But nevermind the intensity of that focus. When you are trying to find the right gift for someone, it is about more than just budget and economy. It is about getting them something that has enormous staying power; something that underlines your respect for them and gives them something they will cherish forever. A ticket to the symphony is a dignified gift of music that funds the local cultural community and delivers holiday memories that can last a lifetime.
“Ninety-five percent of our orchestra’s budget stays here in the community, so it’s not like that money is going off to some other country or part of the world. It supports local professional artists that live and work here, not some gadgets made in Japan. These artists really help infuse the arts and music and quality of life here. Not just through what they do as part of their jobs here, but living and working and teaching and being part of our church music and active in our community. It’s a good re-investment back into our local economy.”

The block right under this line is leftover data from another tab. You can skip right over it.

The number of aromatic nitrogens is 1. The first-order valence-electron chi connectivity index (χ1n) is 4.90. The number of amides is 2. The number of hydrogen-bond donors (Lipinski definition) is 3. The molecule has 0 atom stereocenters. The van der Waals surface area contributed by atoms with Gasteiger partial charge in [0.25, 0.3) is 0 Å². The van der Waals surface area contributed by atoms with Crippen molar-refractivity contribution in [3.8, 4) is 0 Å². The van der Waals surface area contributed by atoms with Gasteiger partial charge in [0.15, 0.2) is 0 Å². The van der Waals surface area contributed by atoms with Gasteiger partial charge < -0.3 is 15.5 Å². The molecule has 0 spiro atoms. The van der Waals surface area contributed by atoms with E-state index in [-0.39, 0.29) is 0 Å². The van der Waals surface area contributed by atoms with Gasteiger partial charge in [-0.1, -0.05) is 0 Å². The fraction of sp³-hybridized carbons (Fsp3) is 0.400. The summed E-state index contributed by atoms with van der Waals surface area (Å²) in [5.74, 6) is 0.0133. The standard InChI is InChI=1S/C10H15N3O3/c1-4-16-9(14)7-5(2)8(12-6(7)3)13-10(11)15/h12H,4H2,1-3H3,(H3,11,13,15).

Stacy Ridenour is the new Executive Director of the Jacksonville Symphony Orchestra. In years past the JSO has been intrinsically intertwined with the holidays in Jacksonville. Without the benefit of snowy nights or ice skating, Floridians have to engage in traditions to bring on the holiday spirit, but after the vacuum of our orchestra last season during the musicians lockout, conventional wisdom is that those traditions will need a kick start this year.
According to Ridenour, the tracking numbers are not showing that to be the case. The performance we attended in mid-November was played to a sold-out crowd. It seems perhaps absence made the heart grow fonder.